• 3. Ian Hacking, Representing and Intervening (Cambridge: Cambridge Univeristy Press, 1983). Back
  • 4. Denise Schmandt-Besserat, "Two Precursors of Writing: Plain and Complex Tokens," in The Origins of Writing, Wayne M. Senner, ed., (Lincoln and London: University of Nebraska Press, 1989), pp.27-42. Back
  • 5. Elizabeth Hill Boone, "Aztec Pictorial Histories", Writing Without Words (Durham and London: Duke University Press, 1994) pp.50-76; Back
  • 6. Boone, op.cit., p.52. Back
  • 7. Boone, op.cit. pp.52-53. Back
  • 8. Murray Cohen, Sensible Words, (Baltimore: Johns Hopkins University Press) Back
  • 9. Bishop John Wilkins, An Essay Towards a Real Character and Philosophical Language (London: 1668, Printed for the Royal Society). Back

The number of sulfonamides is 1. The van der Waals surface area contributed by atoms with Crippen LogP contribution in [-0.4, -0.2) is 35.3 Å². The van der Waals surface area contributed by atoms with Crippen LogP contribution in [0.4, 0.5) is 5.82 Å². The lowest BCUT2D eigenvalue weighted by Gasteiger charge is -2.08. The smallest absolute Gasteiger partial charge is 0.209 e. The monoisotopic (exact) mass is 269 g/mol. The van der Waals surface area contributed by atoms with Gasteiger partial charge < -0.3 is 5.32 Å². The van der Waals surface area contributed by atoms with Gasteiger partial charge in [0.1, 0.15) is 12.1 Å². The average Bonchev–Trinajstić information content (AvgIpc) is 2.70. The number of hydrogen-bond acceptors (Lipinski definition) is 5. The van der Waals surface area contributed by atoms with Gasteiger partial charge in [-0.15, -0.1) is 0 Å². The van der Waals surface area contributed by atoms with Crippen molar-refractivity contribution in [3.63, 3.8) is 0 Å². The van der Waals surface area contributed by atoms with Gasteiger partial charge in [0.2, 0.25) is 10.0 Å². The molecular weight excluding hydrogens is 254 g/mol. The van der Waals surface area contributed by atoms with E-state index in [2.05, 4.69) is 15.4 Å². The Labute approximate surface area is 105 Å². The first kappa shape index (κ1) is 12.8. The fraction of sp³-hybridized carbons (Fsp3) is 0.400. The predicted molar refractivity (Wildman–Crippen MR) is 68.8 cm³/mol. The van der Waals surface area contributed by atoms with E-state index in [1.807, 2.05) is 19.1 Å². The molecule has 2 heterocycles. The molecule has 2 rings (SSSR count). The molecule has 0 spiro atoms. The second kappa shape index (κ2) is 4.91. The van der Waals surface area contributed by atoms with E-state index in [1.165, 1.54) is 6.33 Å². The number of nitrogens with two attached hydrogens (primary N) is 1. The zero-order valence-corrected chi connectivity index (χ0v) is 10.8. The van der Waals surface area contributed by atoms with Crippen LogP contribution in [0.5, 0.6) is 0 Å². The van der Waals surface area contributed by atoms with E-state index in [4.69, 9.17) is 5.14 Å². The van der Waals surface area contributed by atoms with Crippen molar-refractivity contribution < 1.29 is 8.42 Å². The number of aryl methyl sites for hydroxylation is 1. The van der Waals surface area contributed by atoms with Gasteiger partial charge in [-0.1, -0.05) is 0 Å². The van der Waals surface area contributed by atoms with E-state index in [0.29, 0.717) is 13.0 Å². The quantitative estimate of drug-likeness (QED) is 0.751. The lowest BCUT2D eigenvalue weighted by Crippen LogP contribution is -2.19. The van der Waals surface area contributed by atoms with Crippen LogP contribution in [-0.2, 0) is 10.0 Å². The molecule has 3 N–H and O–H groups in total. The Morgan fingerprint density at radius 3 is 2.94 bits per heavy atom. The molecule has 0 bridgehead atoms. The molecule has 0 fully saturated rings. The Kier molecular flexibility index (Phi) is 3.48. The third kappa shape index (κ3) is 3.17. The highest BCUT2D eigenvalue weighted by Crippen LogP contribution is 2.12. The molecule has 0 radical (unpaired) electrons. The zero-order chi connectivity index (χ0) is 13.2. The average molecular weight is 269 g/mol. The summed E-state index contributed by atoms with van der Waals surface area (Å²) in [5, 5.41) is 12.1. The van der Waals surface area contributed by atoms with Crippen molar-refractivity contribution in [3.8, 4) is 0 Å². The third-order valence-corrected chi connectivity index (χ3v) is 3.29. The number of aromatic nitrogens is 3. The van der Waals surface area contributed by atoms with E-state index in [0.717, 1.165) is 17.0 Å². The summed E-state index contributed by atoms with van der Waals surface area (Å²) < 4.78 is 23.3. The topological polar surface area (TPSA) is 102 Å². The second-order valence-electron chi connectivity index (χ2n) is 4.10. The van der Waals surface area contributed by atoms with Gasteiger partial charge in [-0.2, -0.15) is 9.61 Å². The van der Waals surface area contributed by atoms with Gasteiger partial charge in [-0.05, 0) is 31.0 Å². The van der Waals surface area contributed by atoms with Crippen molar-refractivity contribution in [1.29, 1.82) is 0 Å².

• 10. Don D. Roberts, The Existential Graphs of Charles S. Peirce (The Hague and Paris: Mouton, 1973) Back
  • 11. Martin Gardner, Logic Machines and Diagrams (New York, Toronto, and London: McGraw-Hill Book Company, Inc., 1958), see especially pp.28-59. Back
  • 12. Mary Carruthers, The Book of Memory (New York and Cambridge: Cambridge University Press, 1990). Back
  • 13. Mary Carruthers, The Craft of Thought (New York and Cambridge: Cambridge University Press, 1998). p. 1. Back
  • 14. Byron's MS text (Berg Collection, New York Public Library) is the fair copy he made in April 1820 from the draft MS (Morgan Library) written in early June 1819. For Thomas Medwin's text see his Journal of the Conversations of Lord Byron (Henry Colburn: London, 1824). The 1831 text is the six volume edition of Byron's Works published by John Murray and edited by Thomas Wright and Thomas Moore. For fuller information see Lord Byron. The Complete Poetical Works, Vol. 4 ed. Jerome McGann (Oxford: Clarendon Press, 1986), 210-212. Back